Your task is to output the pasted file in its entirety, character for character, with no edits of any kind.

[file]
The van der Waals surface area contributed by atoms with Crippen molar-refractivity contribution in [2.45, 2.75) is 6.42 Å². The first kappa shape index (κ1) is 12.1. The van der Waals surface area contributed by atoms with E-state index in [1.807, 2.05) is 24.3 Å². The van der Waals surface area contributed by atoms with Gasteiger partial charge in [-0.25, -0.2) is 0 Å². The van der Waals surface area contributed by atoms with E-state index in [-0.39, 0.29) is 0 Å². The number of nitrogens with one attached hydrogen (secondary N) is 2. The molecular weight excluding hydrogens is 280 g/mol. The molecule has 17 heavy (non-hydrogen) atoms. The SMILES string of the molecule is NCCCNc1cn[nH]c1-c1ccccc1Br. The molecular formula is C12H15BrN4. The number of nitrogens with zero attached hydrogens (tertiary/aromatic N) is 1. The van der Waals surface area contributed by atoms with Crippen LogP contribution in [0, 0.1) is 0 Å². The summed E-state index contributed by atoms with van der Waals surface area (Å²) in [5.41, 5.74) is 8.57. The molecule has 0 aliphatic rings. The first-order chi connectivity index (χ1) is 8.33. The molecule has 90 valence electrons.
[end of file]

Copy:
The van der Waals surface area contributed by atoms with Crippen molar-refractivity contribution in [2.45, 2.75) is 6.42 Å². The first kappa shape index (κ1) is 12.1. The van der Waals surface area contributed by atoms with E-state index in [1.807, 2.05) is 24.3 Å². The van der Waals surface area contributed by atoms with Gasteiger partial charge in [-0.25, -0.2) is 0 Å². The van der Waals surface area contributed by atoms with E-state index in [-0.39, 0.29) is 0 Å². The number of nitrogens with one attached hydrogen (secondary N) is 2. The molecular weight excluding hydrogens is 280 g/mol. The molecule has 17 heavy (non-hydrogen) atoms. The SMILES string of the molecule is NCCCNc1cn[nH]c1-c1ccccc1Br. The molecular formula is C12H15BrN4. The number of nitrogens with zero attached hydrogens (tertiary/aromatic N) is 1. The van der Waals surface area contributed by atoms with Crippen LogP contribution in [0, 0.1) is 0 Å². The summed E-state index contributed by atoms with van der Waals surface area (Å²) in [5.41, 5.74) is 8.57. The molecule has 0 aliphatic rings. The first-order chi connectivity index (χ1) is 8.33. The molecule has 90 valence electrons.